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A North Korean soldier inside Korea's Demilitarized Zone.
In this photo, a North Korean soldier mans the northern side of the Joint Security Area inside Korea's Demilitarized Zone.

What is it like to work in Korea’s Demilitarized Zone? For decades, the United Nations Command Security Battalion post in the Joint Security Area that divides Korea was a tense and volatile place referred to as “the world’s loneliest outpost.” Post-2018 diplomatic initiatives and newly minted cooperation between UN troops and their North Korean counterparts have made the DMZ a far less forbidding border, yet recent months have brought renewed tensions to one of the world’s most-contested landscapes.

For the Wilson Center event “Bridges and Blockades: Life at the DMZ,” Lt. Col. Sean Morrow, who served as commander of the UN Security Battalion at the JSA, shared his experiences inside the DMZ during an extraordinary period of diplomacy between the United States and North Korea. Morrow presided over the JSA during a period of warming ties between North Korea and South Korea, and departed just as tensions were rising again between the two Koreas.

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The June 23, 2020 event was held to launch the Summer 2020 Wilson Quarterly issue, Korea: 70 Years On. Under the guidance of Wilson Quarterly Chief Editor Richard Byrne, Korea: 70 Years On explores the history and legacy of the unfinished conflict, 70 years since it began on June 25, 1950. Morrow contributed an essay, Bridges at Panmunjom, that reflects on his time at the DMZ, the most visible marker of the war.

The virtual event was hosted by the Wilson Quarterly and organized by the Wilson Center’s Hyundai Motor-Korea Foundation Center for Korean History and Public Policy and Asia Program. Abraham Denmark, Asia Program director, moderated the Q&A.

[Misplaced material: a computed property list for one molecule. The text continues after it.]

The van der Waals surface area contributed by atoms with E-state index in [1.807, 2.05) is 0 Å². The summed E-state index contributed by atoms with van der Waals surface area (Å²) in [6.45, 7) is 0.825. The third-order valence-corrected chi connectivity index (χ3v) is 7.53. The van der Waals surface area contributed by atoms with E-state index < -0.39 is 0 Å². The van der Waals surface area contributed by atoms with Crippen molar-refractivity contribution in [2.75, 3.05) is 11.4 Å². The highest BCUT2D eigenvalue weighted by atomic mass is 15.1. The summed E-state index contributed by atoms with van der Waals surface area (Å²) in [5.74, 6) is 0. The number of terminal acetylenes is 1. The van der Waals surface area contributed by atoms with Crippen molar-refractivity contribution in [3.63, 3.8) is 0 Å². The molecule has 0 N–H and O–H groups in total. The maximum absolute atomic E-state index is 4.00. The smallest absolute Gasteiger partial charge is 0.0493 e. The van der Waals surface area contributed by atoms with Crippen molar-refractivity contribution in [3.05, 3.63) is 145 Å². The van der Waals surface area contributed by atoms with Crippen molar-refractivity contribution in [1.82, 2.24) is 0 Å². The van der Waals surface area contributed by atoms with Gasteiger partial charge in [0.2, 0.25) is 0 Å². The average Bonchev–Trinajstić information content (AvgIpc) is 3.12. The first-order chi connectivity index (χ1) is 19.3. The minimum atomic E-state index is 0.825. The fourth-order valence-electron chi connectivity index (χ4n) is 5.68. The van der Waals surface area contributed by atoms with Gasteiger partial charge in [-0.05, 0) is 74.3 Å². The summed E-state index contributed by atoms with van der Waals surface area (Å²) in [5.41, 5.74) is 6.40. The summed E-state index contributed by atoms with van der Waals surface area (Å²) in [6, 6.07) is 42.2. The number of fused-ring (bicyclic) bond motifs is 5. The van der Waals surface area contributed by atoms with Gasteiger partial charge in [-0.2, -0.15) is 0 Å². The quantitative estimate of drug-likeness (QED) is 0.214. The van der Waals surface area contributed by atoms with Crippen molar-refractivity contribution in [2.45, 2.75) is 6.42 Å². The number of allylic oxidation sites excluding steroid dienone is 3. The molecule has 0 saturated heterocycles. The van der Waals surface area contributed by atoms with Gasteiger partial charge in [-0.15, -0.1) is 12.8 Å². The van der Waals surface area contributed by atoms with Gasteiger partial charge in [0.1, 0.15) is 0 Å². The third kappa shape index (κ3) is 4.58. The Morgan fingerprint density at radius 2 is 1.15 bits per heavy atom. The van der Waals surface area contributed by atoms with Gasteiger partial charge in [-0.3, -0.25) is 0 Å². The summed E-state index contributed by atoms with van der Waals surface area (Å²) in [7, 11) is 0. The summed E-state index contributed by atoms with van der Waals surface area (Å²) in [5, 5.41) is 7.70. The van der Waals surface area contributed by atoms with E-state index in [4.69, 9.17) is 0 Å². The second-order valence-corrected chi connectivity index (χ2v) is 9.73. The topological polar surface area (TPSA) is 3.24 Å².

The Korean War is often dubbed the “Forgotten War,” noted Jane Harman, president and CEO of the Wilson Center, in her welcoming remarks for the webinar. “But the Wilson Center remembers the legacy and impact. That begins with the acknowledgement that the Korean War hasn’t ended.”

“The Armistice Agreement signed in 1953 was never replaced with a peace treaty,” Harman added. “Whether in times of relative peace or rising tensions -- as we’ve seen recently, with North Korea destroying an inter-Korean liaison office and threatening to remilitarize its borders with the South -- understanding the Korean War is essential to understanding the Korean Peninsula today.” 

North Korea continues to use the Korean War in its ideology and foreign policy, citing the war as the rationale for building its nuclear program, said event moderator Jean H. Lee, director of the Hyundai Motor-Korean Foundation Center for Korean History and Public Policy. Lee, who spent many years covering North Korea as a journalist, shared her experiences visiting the DMZ from the North Korean side. She also contributed an essay in the Wilson Quarterly issue that revisited the ordeal her own family suffered during the early months of the war.

“We don’t normally mark the beginning of a conflict,” she said. But “we thought it was important to recognize this conflict because it has such bearing on what’s happening not only on the Korean Peninsula, but also in the region today.”

Tree-Pruning Incident of 1976

Black and white photo of men gathered around a tree as it's being pruned.